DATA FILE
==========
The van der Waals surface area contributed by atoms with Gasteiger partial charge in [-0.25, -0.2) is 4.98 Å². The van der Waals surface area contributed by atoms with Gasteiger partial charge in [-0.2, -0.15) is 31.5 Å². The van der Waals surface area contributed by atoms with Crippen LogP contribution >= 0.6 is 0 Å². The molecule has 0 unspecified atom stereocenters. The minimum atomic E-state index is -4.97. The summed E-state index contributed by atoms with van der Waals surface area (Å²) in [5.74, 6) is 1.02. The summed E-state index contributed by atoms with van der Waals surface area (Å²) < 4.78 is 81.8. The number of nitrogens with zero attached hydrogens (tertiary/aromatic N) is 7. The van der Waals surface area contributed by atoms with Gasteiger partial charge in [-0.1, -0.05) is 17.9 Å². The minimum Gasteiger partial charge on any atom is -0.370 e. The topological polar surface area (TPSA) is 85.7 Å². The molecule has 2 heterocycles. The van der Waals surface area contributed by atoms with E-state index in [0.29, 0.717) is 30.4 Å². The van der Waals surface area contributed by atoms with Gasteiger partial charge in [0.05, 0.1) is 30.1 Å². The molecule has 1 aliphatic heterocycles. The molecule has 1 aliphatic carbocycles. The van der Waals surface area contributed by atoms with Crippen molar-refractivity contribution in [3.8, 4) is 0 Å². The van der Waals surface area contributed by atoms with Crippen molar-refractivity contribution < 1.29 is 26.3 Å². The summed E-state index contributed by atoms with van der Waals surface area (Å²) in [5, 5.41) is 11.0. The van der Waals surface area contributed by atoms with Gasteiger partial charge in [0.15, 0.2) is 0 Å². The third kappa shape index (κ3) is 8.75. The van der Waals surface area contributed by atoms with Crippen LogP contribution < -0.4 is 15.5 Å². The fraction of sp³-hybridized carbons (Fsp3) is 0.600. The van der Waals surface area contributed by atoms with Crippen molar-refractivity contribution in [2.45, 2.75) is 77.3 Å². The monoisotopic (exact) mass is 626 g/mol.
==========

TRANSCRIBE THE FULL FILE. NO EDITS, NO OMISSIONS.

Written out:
The van der Waals surface area contributed by atoms with Gasteiger partial charge in [-0.25, -0.2) is 4.98 Å². The van der Waals surface area contributed by atoms with Gasteiger partial charge in [-0.2, -0.15) is 31.5 Å². The van der Waals surface area contributed by atoms with Crippen LogP contribution >= 0.6 is 0 Å². The molecule has 0 unspecified atom stereocenters. The minimum atomic E-state index is -4.97. The summed E-state index contributed by atoms with van der Waals surface area (Å²) in [5.74, 6) is 1.02. The summed E-state index contributed by atoms with van der Waals surface area (Å²) < 4.78 is 81.8. The number of nitrogens with zero attached hydrogens (tertiary/aromatic N) is 7. The van der Waals surface area contributed by atoms with Gasteiger partial charge in [-0.1, -0.05) is 17.9 Å². The minimum Gasteiger partial charge on any atom is -0.370 e. The topological polar surface area (TPSA) is 85.7 Å². The molecule has 2 heterocycles. The van der Waals surface area contributed by atoms with E-state index in [0.29, 0.717) is 30.4 Å². The van der Waals surface area contributed by atoms with Gasteiger partial charge in [0.05, 0.1) is 30.1 Å². The molecule has 1 aliphatic heterocycles. The molecule has 1 aliphatic carbocycles. The van der Waals surface area contributed by atoms with Crippen molar-refractivity contribution in [3.8, 4) is 0 Å². The van der Waals surface area contributed by atoms with Crippen molar-refractivity contribution < 1.29 is 26.3 Å². The summed E-state index contributed by atoms with van der Waals surface area (Å²) in [5, 5.41) is 11.0. The van der Waals surface area contributed by atoms with Gasteiger partial charge in [0.15, 0.2) is 0 Å². The third kappa shape index (κ3) is 8.75. The van der Waals surface area contributed by atoms with Crippen LogP contribution < -0.4 is 15.5 Å². The fraction of sp³-hybridized carbons (Fsp3) is 0.600. The van der Waals surface area contributed by atoms with Crippen molar-refractivity contribution in [2.45, 2.75) is 77.3 Å². The monoisotopic (exact) mass is 626 g/mol.